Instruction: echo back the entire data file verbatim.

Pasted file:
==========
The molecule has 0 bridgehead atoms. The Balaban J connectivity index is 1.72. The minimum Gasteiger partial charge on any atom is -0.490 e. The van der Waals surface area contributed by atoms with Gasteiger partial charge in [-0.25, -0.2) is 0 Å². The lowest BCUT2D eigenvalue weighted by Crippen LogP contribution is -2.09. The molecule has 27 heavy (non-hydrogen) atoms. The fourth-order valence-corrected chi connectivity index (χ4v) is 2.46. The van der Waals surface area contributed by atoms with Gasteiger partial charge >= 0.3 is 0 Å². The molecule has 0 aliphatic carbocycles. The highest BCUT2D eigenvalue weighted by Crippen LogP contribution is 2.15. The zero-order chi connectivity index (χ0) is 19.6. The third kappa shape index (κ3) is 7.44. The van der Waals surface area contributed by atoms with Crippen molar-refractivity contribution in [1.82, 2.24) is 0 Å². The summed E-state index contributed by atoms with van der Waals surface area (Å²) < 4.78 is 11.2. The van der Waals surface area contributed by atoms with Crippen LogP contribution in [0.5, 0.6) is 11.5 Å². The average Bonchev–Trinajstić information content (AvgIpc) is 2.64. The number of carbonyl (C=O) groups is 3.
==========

The molecule has 0 bridgehead atoms. The Balaban J connectivity index is 1.72. The minimum Gasteiger partial charge on any atom is -0.490 e. The van der Waals surface area contributed by atoms with Gasteiger partial charge in [-0.25, -0.2) is 0 Å². The lowest BCUT2D eigenvalue weighted by Crippen LogP contribution is -2.09. The molecule has 27 heavy (non-hydrogen) atoms. The fourth-order valence-corrected chi connectivity index (χ4v) is 2.46. The van der Waals surface area contributed by atoms with Gasteiger partial charge >= 0.3 is 0 Å². The molecule has 0 aliphatic carbocycles. The highest BCUT2D eigenvalue weighted by Crippen LogP contribution is 2.15. The zero-order chi connectivity index (χ0) is 19.6. The third kappa shape index (κ3) is 7.44. The van der Waals surface area contributed by atoms with Crippen molar-refractivity contribution in [1.82, 2.24) is 0 Å². The summed E-state index contributed by atoms with van der Waals surface area (Å²) < 4.78 is 11.2. The van der Waals surface area contributed by atoms with Crippen LogP contribution in [0.5, 0.6) is 11.5 Å². The average Bonchev–Trinajstić information content (AvgIpc) is 2.64. The number of carbonyl (C=O) groups is 3.